Selling Teslas in China Won’t Do Much for the Environment
Because China relies so heavily on coal for power, electric vehicles aren’t necessarily an improvement over gasoline-powered cars.
China, a fast-growing car market, is the world’s largest emitter of carbon dioxide and struggles with urban air pollution.
Sales of electric vehicles in China, the world’s largest auto market, have been minuscule despite government incentives meant to put five million of the cars on the nation’s roads by 2020. Tesla Motors hopes to begin changing that as it makes its first deliveries of Model S sedans to customers in China this month.
But while having more EVs might help China reach its transportation goals, it probably won’t improve the environment, given the country’s reliance on coal for more than 70 percent of its electricity. Making matters worse, coal in China is often dirtier than it is elsewhere, and many power plants don’t employ modern emission-control technologies.
Recent research led by Christopher Cherry, a professor of civil and environmental engineering at the University of Tennessee, has shown that in much of the country, an electric vehicle the size of a Nissan Leaf accounts for roughly the same amount of carbon dioxide per mile driven as a comparable gasoline-powered car. On top of that, EVs in China account for a larger amount of dangerous particulate emissions than conventional cars.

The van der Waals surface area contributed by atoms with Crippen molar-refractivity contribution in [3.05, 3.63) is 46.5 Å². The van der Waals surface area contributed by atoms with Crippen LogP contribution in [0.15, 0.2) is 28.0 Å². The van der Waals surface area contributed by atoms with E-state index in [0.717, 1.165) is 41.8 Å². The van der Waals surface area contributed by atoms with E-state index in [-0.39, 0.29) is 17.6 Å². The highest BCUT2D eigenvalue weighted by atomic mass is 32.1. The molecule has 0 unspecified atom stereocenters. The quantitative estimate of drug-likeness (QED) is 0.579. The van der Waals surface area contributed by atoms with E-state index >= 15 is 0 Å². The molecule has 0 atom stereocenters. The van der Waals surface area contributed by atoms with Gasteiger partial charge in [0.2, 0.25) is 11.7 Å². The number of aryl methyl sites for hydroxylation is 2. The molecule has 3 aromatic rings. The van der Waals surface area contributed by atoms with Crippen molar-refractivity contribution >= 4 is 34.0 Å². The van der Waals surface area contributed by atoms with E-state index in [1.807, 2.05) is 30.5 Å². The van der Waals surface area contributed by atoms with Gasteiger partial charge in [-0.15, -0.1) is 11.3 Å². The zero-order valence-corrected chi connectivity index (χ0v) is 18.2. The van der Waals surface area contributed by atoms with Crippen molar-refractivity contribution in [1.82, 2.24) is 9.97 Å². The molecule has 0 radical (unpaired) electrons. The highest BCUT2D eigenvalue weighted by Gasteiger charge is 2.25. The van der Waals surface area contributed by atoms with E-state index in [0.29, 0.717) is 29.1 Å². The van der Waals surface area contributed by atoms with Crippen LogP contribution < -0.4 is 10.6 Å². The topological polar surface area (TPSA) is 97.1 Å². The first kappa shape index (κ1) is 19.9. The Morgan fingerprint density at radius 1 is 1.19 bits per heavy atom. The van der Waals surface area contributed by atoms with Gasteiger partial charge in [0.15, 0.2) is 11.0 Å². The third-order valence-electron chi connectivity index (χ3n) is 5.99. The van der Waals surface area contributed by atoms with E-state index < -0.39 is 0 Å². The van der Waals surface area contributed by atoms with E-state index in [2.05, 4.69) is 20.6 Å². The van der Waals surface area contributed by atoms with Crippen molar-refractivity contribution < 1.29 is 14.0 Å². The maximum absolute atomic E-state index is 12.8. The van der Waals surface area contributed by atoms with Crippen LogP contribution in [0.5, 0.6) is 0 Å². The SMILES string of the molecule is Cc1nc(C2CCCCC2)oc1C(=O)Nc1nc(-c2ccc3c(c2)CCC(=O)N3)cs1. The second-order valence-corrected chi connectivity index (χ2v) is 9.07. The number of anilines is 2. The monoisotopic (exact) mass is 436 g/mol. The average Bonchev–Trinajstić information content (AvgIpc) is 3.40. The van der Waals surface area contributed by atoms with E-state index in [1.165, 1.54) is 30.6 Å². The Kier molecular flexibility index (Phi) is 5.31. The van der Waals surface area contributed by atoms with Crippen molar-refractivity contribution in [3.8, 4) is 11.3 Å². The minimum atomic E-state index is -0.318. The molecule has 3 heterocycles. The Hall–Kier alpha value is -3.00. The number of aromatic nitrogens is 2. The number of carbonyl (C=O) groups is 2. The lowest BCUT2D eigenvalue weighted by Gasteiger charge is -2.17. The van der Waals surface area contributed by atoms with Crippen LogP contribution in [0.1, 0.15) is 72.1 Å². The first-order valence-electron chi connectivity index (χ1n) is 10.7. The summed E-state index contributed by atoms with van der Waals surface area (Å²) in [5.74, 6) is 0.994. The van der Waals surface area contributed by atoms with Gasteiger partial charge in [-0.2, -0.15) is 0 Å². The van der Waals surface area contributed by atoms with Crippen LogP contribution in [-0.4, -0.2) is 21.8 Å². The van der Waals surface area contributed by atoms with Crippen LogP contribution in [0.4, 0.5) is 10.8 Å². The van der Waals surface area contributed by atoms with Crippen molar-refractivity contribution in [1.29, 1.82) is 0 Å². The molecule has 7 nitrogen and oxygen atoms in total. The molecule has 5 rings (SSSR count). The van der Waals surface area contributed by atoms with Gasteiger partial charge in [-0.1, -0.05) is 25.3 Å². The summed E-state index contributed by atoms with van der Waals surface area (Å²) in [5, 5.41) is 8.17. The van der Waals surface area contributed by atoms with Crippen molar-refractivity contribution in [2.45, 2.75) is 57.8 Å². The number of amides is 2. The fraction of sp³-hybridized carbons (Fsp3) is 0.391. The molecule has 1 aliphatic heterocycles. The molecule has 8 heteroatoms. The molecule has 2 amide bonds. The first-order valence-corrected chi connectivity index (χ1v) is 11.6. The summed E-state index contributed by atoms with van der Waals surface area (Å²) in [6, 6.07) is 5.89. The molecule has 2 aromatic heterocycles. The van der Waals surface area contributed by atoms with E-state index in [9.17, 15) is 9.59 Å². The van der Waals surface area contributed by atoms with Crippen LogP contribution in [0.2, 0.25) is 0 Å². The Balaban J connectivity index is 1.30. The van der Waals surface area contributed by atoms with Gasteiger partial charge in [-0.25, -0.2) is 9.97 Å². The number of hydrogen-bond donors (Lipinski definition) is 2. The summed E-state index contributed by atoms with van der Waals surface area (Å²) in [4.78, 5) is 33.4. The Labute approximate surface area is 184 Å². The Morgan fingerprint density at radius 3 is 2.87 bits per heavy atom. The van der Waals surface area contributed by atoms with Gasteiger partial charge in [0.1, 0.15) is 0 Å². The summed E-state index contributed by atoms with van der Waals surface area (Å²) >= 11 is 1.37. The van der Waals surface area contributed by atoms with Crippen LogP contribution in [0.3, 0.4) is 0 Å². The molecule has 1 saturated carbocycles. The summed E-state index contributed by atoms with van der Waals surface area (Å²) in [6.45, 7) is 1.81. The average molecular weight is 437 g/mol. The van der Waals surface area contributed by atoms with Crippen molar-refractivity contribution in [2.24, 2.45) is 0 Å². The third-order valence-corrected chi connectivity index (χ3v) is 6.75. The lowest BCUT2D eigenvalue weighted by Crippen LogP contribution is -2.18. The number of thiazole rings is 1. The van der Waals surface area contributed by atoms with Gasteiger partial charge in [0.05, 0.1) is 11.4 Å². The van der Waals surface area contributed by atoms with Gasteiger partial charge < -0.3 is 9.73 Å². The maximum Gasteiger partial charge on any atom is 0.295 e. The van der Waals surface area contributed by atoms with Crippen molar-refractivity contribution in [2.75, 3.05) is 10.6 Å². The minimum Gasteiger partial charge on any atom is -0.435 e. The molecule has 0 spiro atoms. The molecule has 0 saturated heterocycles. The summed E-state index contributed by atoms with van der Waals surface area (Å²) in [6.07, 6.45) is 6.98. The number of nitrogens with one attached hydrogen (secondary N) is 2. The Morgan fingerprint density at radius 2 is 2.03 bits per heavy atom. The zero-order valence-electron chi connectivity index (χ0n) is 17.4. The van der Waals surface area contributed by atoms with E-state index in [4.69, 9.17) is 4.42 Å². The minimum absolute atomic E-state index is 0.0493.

As in the U.S., electricity production in China is cleaner in some places than in others. Whereas northern China relies almost completely on coal plants, a quarter to a third of the power delivered to central and southern regions comes from hydroelectric dams.
Below we compare recent estimates of the greenhouse-gas emissions associated with the production and use of an electric vehicle whose battery and weight are similar to those of the Nissan Leaf. The blue line refers to a similar estimate of the emissions from the average gasoline-powered car in China.
Electric vehicles could help clear the air in Chinese cities, many of which have dangerous levels of pollution. Much of that is caused by fine particulate matter emitted from the tailpipes of gas-powered cars. EVs don’t have tailpipes, so replacing gasoline cars with EVs could reduce that pollution.
But this progress would come at a significant environmental cost: higher emissions of particulate matter in rural areas, where most power plants are located. Because burning coal produces far more particulates than burning gasoline, Cherry and his colleagues have found that on average, an EV in China is associated with about 19 times the emissions of fine particulate matter as a comparable gasoline car.
China’s government is aiming to gradually clean up its electric grid by increasing its nuclear capacity in the coming years (see “Nuclear Options”) and aggressively deploying renewables. But recent projections suggest that by 2020, coal’s share will still be at least as high as 60 percent. The bottom line is that China’s grid, and the EVs that run off it, will be fairly dirty for a long time.
A previous version of the chart in this article contained data from the U.S. Department of Energy referring to emissions from EV use in representative U.S. cities. Those numbers were removed on April 17 because they do not account for emissions associated with vehicle production, and so do not serve as an ideal comparison to the numbers for China.